What is a rights issue of a share? Who is it given to?

Akshata Kamath
Akshata KamathAug 05, 2022 | 12:51

What is a rights issue of a share? Who is it given to?

Existing shareholders get a right to receive more shares in a right issue. Photo: Getty Images

A company gives its existing shareholders 'a right' to buy new additional shares at a discounted price. The existing shareholders get a time period to decide if they want to exercise the right or not since this is an option and not mandatory.

What does a rights issue look like? 

Imagine it's 2015 and you are an employee in a firm and are thinking of starting a business on the side. 3 of your best friends help you to set up your business in the initial years and over a period of time, you make it a profitable venture. You have a 40% stake in the business while your three friends each have a 20% stake each, and for the last 7 years, all four of you have taken all business decisions together. 

Today you want to invest in a new project or create a new product. Now that you need funds of Rs 12 lakh, who will you talk to first? Your three shareholders/BFFs or someone new who is lesser involved in the business? Your loyal existing shareholders/BFFs right? 

Say you approach your best friends and tell them all about the new project. When you ask them if they are interested in investing, you are giving them the first priority to invest more capital into your business. You think they might be interested since they know how you work, how amazing your ideas are, and how well you execute them.

So, you essentially give them a right to invest. But of course, it's not compulsory. They can pass on the offer if they don't want to invest their money. But they have about a week to think.

In a week's time, all of the 3 best friends agree to invest more capital into the business. Why? Well, all three believed that in order to keep this company in order, they all needed an equal voting share. They each had a 20% share and if you would get someone else on board instead of them, that would mean:

  • Their 20% stake would reduce based on how many new investors were coming in.
  • If your company did well in the future, they would make lesser profits since their shareholding had reduced.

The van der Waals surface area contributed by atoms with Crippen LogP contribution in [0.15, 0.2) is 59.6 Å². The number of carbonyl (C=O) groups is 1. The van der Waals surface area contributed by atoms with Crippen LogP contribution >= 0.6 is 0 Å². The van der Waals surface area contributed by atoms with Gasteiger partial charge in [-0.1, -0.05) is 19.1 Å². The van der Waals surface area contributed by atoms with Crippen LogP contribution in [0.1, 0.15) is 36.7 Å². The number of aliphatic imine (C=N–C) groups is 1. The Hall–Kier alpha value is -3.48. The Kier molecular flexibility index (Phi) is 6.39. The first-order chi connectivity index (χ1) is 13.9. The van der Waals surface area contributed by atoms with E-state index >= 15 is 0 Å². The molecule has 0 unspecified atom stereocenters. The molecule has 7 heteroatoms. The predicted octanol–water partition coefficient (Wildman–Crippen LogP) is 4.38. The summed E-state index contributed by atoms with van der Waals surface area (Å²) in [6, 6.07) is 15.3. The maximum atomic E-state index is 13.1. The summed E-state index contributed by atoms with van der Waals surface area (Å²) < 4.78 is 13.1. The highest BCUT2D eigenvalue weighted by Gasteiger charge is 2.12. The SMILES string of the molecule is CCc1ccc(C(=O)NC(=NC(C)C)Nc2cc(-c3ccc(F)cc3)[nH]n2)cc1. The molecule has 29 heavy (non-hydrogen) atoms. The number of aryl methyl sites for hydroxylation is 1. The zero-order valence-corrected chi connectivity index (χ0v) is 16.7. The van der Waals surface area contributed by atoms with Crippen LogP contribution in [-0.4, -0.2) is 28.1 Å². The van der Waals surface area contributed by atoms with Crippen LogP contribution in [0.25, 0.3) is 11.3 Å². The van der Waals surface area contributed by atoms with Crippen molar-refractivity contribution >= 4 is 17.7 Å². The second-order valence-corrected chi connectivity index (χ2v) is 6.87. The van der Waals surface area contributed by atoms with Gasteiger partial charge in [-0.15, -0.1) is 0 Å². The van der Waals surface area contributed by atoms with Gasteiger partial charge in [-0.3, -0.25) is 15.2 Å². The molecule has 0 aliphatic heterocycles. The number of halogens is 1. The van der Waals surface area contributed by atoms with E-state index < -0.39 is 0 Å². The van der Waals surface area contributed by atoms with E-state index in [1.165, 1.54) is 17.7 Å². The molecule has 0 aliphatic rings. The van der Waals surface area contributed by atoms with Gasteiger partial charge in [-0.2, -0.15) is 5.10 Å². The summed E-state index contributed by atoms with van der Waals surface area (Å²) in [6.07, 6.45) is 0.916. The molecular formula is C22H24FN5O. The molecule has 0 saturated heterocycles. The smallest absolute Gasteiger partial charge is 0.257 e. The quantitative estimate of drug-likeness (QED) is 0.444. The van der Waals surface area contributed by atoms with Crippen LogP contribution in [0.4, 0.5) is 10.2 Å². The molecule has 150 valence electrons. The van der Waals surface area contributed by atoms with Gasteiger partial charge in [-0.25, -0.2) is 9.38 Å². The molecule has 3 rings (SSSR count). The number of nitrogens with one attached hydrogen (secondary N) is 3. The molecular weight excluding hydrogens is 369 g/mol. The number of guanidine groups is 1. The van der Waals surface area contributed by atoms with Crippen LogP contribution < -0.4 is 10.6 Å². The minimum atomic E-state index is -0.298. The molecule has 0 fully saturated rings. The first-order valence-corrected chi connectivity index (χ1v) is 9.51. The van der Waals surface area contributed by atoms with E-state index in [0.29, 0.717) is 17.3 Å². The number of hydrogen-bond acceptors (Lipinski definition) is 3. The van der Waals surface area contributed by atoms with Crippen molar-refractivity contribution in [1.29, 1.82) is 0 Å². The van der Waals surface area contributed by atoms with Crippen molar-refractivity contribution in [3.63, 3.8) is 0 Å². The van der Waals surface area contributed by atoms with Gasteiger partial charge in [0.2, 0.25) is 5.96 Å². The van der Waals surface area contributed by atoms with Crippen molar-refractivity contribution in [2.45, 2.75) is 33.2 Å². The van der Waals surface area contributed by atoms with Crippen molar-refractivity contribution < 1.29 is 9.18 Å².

• Someone else would take their profits and they would regret their decision.
  • They will also have to deal with someone new. Who knows what they will be like?
  • Also, they will get these shares for a lesser price today.  

So your friends agree to get on board. 

Though your company's shares are being traded at say Rs 500 on the stock market today, you decide that you will allot new shares to your best friends at Rs 450 per share. 

You can issue two kinds of rights- renounceable and non-renounceable. Say you issue renounceable rights. This means that if one of your friends wants to sell these ''rights'' to someone else, they can. Say one friend sells the ''rights'' to Pinto and makes some money on the rights. Now Pinto will give you his money for the shares and be the owner of the new shares that you issue. This means that Pinto will join you and your 3 BFFs on the shareholder's list. 

This is what a right issue is.

Some more points

  • Usually, if the investors think highly of the company, they end up buying the right issue shares. Why pay a higher price for the same shares on the stock market later on when you can get them at a discount now? 
  • The company generally gives a host of reasons for raising capital through the right issue. If you are looking to invest in a company through a rights issue, check the reasons why the company is raising money, to understand if your investment will generate a good return or not.
Last updated: August 05, 2022 | 13:27
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